Baylor health experts endorse holiday Zooms

Puckett, Miss., junior, Gabby Kennedy hangs hand sanitizer on Christmas Tree as an ode to COVID-19 and its impact on 2020 and Christmas. Many families and friends will have to get creative with how they spend time together while also protecting themselves from COVID-19. Christina Cannady | Photographer

By Emily Cousins | Staff Writer

The holiday season usually entails mass traveling to visit friends and family and gathering indoors together. Thanks to COVID-19, celebrating the holidays with extended family and friends will be a challenge this season.

Baylor Medical Director Dr. Sharon Stern said there are many creative ways to celebrate with family without meeting in-person.

“Zoom, pre-recorded videos of singing or special messages for each other, sending letters or having phone calls,” Stern said. “Some people are planning on cooking the same dishes or eating at the same time and comparing successes or failures. Some families celebrate by singing certain songs or saying certain prayers or telling certain stories, and these can be done on FaceTime or Zoom. The list goes on and on.”

Stern said she recommends people do what she and her family will do, which will be mostly via video call and eating outside when her daughter comes to visit.

“It is difficult for everyone,” Stern said. “We have to be as safe as possible and realize that this will not last forever. We will likely call our extended family and FaceTime our other family members. We will try our best to make it special even though we cannot be together like we usually are. 2020 — weirdest year ever.”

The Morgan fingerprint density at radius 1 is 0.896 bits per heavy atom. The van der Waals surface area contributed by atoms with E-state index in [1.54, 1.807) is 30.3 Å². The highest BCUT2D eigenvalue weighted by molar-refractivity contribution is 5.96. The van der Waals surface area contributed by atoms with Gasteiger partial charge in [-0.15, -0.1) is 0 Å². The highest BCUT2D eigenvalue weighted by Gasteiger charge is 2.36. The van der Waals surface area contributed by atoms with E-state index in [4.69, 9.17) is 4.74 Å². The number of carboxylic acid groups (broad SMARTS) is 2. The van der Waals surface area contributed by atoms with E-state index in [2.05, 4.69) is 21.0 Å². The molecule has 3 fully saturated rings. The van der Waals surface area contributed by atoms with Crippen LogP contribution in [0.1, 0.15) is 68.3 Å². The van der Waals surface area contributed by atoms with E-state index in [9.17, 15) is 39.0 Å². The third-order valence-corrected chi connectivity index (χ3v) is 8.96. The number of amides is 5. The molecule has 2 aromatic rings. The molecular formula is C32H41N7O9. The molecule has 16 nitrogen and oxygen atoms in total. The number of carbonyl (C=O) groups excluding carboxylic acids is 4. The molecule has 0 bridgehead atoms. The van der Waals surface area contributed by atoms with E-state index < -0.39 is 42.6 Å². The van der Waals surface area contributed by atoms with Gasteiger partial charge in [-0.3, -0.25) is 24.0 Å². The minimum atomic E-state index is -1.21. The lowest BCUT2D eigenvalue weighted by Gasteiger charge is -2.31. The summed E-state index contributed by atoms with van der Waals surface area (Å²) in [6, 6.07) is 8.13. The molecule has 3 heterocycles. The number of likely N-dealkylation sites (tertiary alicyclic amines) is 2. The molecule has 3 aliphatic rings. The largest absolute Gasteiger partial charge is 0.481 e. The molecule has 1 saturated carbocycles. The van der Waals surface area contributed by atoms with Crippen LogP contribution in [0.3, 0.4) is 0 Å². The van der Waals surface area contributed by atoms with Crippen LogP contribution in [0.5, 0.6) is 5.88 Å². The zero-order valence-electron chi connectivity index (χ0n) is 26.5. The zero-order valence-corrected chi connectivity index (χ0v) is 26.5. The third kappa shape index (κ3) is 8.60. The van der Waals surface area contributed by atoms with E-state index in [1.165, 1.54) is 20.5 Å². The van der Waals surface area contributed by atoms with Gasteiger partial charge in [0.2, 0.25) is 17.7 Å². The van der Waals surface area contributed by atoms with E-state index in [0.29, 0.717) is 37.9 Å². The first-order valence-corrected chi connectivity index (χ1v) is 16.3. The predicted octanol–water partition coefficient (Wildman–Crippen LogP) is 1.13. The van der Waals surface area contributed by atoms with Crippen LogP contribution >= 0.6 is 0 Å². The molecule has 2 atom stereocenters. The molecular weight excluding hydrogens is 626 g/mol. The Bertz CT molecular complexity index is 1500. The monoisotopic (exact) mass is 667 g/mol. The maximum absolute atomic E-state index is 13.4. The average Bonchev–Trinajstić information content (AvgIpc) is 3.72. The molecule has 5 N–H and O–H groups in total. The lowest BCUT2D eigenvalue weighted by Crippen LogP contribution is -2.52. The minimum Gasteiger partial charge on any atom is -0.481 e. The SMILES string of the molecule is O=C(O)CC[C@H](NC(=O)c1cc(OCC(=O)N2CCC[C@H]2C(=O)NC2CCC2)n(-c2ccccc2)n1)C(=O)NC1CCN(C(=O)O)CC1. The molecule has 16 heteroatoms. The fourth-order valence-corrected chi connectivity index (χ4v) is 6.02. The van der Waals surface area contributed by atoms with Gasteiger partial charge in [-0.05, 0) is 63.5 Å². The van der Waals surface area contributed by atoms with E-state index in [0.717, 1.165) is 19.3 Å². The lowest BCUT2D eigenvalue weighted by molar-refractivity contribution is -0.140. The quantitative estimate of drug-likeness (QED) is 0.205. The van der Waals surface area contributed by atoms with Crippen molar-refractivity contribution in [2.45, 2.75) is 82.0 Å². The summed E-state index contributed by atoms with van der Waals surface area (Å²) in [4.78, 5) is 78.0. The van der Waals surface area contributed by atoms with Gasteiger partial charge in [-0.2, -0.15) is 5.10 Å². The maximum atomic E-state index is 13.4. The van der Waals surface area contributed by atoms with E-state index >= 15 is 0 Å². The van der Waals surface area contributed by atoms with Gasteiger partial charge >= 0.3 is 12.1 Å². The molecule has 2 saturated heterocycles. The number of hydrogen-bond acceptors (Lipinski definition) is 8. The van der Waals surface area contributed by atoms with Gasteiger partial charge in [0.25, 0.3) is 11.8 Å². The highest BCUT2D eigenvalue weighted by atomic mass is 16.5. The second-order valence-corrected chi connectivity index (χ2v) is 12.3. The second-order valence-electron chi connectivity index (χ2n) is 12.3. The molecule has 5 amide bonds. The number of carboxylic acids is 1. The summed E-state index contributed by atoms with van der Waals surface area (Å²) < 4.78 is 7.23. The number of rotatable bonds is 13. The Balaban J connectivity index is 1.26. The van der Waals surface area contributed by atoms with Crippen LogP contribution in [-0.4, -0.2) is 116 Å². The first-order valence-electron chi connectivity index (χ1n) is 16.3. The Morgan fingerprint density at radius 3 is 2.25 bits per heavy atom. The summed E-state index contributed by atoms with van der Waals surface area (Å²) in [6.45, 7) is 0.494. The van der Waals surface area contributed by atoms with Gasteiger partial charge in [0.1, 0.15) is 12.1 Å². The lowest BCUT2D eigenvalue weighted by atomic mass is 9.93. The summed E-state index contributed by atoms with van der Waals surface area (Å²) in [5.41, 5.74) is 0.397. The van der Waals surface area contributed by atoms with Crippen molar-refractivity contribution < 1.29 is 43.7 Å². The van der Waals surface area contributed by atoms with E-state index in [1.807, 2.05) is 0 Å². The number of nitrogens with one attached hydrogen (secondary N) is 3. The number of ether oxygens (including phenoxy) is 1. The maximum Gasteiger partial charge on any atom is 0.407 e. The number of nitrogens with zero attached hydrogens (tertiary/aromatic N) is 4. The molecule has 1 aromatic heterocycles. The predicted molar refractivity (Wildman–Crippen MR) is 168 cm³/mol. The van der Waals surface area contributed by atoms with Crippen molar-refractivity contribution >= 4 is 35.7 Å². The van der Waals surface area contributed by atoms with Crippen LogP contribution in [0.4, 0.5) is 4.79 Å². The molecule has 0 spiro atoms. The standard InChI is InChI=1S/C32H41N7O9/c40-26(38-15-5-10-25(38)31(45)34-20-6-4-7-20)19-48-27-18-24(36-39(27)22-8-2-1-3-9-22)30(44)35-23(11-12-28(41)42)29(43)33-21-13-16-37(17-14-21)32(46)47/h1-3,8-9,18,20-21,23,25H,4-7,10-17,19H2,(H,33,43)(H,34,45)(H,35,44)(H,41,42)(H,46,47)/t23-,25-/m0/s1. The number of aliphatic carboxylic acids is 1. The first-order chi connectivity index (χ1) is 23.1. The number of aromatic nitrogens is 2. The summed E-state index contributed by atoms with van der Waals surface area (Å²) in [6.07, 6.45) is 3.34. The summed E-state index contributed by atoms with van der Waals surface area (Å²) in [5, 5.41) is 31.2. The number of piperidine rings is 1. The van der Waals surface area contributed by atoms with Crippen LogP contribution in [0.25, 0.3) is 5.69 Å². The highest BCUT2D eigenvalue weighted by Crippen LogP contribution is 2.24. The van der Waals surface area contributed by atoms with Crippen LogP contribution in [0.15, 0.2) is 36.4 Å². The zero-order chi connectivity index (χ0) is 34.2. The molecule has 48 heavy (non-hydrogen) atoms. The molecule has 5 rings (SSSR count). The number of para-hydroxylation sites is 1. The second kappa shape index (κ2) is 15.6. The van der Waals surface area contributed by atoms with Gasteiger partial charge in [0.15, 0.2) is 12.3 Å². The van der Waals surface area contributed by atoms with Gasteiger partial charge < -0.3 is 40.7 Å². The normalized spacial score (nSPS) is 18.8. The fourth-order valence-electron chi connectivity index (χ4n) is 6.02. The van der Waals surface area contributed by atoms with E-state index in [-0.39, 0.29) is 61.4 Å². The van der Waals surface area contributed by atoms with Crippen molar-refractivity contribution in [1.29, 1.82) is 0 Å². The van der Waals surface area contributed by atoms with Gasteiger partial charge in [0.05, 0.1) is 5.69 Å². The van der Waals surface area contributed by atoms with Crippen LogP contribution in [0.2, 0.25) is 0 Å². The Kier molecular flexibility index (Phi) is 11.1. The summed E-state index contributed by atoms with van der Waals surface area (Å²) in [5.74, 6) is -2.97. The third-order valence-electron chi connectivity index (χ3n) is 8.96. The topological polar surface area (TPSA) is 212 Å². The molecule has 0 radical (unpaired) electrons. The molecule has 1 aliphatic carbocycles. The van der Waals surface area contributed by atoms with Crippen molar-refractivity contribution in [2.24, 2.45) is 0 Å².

Assistant Professor of Public Health Dr. Emily Smith said on her Facebook page if people do plan on traveling, they need to quarantine for 14 days and get tested before leaving and when they arrive.

“Being super cautious right now … is really important to protect your family members,” Smith said on her Facebook page. “So, be really vigilant in your mask-wearing, distancing, saying no to get-togethers/parties, don’t eat indoors or go to bars, etc.”

Some families may choose to gather in person, but Stern said there is no foolproof way to guarantee safety whether families and friends are meeting inside or outside.

“Opening windows does help, as does having air purifiers and increasing the ventilation in general,” Stern said. “The problem with this virus is that any person can be asymptomatic but infected and infectious and have no idea that they may be endangering others.”

Baylor is offering free testing before students go home for the holidays.

“Remember that a negative test is not a license to end other preventative measures such as mask wearing and physical distancing. The test result only means that you did not have COVID-19 at the time of testing,” The Baylor COVID-19 Health Management Team said in an announcement. “In addition to testing before travel, health officials urge students and employees to get tested after they complete their travel.”

The Centers for Disease Control and Prevention has an ample amount of information on how to stay safe during the holiday season. The CDC suggests to make sure there is a plan in place for COVID-19 safety if you are hosting or attending an event or gathering.

“Holiday celebrations will likely need to be different this year to prevent the spread of COVID-19,” the CDC stated. “Avoid activities that are higher risk for spread. Consider fun alternatives that pose lower risk of spreading COVID-19.”